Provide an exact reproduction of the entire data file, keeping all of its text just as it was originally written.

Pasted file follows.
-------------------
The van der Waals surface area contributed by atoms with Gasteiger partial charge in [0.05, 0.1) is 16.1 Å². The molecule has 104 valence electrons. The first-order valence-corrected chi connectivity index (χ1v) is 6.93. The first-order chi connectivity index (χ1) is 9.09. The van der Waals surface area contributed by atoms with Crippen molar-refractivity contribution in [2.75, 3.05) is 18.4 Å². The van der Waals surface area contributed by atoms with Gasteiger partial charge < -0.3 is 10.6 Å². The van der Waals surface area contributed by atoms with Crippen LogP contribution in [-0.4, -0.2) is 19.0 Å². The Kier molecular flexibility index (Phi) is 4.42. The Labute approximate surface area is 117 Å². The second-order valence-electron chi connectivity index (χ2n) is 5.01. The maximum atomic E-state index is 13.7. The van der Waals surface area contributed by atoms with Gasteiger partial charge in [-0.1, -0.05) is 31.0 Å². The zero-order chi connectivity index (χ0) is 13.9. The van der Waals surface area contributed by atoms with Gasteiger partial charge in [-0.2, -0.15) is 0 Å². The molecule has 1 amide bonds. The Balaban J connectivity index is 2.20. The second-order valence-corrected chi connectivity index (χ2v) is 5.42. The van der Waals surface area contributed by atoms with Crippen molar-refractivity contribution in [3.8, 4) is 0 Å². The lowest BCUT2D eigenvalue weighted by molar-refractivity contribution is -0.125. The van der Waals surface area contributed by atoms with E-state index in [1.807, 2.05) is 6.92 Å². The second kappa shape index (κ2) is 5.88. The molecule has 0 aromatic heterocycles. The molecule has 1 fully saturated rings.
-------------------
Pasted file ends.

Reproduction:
The van der Waals surface area contributed by atoms with Gasteiger partial charge in [0.05, 0.1) is 16.1 Å². The molecule has 104 valence electrons. The first-order valence-corrected chi connectivity index (χ1v) is 6.93. The first-order chi connectivity index (χ1) is 9.09. The van der Waals surface area contributed by atoms with Crippen molar-refractivity contribution in [2.75, 3.05) is 18.4 Å². The van der Waals surface area contributed by atoms with Gasteiger partial charge < -0.3 is 10.6 Å². The van der Waals surface area contributed by atoms with Crippen LogP contribution in [-0.4, -0.2) is 19.0 Å². The Kier molecular flexibility index (Phi) is 4.42. The Labute approximate surface area is 117 Å². The second-order valence-electron chi connectivity index (χ2n) is 5.01. The maximum atomic E-state index is 13.7. The van der Waals surface area contributed by atoms with Gasteiger partial charge in [-0.1, -0.05) is 31.0 Å². The zero-order chi connectivity index (χ0) is 13.9. The van der Waals surface area contributed by atoms with Gasteiger partial charge in [-0.2, -0.15) is 0 Å². The molecule has 1 amide bonds. The Balaban J connectivity index is 2.20. The second-order valence-corrected chi connectivity index (χ2v) is 5.42. The van der Waals surface area contributed by atoms with Crippen molar-refractivity contribution in [3.8, 4) is 0 Å². The lowest BCUT2D eigenvalue weighted by molar-refractivity contribution is -0.125. The van der Waals surface area contributed by atoms with E-state index in [1.807, 2.05) is 6.92 Å². The second kappa shape index (κ2) is 5.88. The molecule has 0 aromatic heterocycles. The molecule has 1 fully saturated rings.